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UK election: What will a hung parliament mean for Brexit


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UK election: What will a hung parliament mean for Brexit

The results of the UK general election are almost all in and it will be a hung parliament, meaning that the timetable for Brexit just got more complicated for the UK

After Article 50, was triggered in March, a date of March 2019 was automatically set for the UK to leave the European Union, even if no agreement on the terms of the divorce had been reached by then.

During the election campaign, Theresa May insisted that “No deal is better than a bad deal”. And, with no clear Conservative majority in the House of Commons, “No deal” now looks considerably more likely.

This would mean the UK having no level of preferential access to EU markets, putting it at a huge disadvantage to other trading nations.

Talks on the matter were pencilled in to begin on June 19th.

If the country does not have a government, the date will have to move. Negotiations will not be able to begin until a new election is held. This will not be for at least six weeks, eating up valuable time.

Concessions

The UK could ask for an extension to the negotiating timeframe, which would require the agreement of all the other 27 EU nations. This would probably oblige London to make substantial concessions – for instance on payments due to Brussels – before even beginning the talks.


Theresa May said she called the elections because she wanted a stronger mandate from the country to improve her negotiating position in Brussels. She seems to have got the opposite and undermined her ability to bargain hard for a clean separation with minimal obligations.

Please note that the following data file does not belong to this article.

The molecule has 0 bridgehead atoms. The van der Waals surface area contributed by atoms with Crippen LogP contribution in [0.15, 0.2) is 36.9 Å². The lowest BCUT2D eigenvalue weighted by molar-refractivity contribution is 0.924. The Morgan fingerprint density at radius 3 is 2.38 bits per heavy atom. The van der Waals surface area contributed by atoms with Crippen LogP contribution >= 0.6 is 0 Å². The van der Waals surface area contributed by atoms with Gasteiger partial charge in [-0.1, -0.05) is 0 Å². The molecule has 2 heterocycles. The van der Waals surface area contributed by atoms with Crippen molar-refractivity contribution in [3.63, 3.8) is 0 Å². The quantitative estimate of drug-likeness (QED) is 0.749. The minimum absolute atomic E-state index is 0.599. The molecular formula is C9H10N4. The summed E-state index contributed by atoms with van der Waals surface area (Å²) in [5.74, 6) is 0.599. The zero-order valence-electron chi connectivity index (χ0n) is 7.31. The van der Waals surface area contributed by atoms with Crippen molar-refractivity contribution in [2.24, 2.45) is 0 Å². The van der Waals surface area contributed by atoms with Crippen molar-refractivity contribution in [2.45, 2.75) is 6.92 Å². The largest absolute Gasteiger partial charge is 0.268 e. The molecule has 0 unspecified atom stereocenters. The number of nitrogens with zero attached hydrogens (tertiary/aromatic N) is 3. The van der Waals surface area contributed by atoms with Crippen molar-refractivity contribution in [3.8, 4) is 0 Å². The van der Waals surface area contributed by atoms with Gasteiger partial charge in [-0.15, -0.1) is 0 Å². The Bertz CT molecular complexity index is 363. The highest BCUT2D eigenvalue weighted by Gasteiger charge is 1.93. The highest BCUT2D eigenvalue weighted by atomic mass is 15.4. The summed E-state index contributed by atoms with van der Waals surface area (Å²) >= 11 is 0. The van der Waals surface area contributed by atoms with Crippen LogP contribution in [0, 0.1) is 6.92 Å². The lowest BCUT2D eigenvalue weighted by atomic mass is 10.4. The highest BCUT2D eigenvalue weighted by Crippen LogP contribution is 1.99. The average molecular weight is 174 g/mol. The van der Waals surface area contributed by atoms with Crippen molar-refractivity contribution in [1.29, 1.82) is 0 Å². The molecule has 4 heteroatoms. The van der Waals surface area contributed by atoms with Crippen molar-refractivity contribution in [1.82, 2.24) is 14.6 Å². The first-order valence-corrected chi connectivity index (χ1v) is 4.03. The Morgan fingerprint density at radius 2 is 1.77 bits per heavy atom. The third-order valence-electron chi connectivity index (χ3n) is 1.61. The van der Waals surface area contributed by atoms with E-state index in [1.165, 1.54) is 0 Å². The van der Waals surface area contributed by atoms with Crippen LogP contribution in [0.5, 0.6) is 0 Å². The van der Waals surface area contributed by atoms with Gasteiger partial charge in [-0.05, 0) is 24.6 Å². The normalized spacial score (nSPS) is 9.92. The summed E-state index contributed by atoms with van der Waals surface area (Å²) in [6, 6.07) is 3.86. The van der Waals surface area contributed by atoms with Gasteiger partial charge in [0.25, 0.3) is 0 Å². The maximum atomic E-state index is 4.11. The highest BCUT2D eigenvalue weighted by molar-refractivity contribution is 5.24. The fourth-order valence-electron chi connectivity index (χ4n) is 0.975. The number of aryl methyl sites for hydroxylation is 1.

Second Referendum

Former UKIP leader Nigel Farage said this evening that the result raises the possibility of another referendum over the decision to leave the EU. That could prompt him to return to politics, he said. How he would fare in another election would remain to be seen: UKIP have thus far lost over 10% of their vote share.


Of the major parties, only the Liberal Democrats and the Scottish Nationalist Party (SNP) committed themselves to any sort of second look at the decision to leave the European Union. Although the Liberal Democrats have slightly more seats than they had won in 2015, the SNP have lost some of their share of the vote, so neither is in a strong position to push for a second referendum.

In a hung parliament, however, those who wanted the UK to remain in the EU may try to exploit the uncertainty to their advantage.

Nevertheless, both the Conservatives and Labour have expressed their commitment to withdrawing from the EU, even if Jeremy Corbyn is looking to maintain a closer relationship than Theresa May wants.

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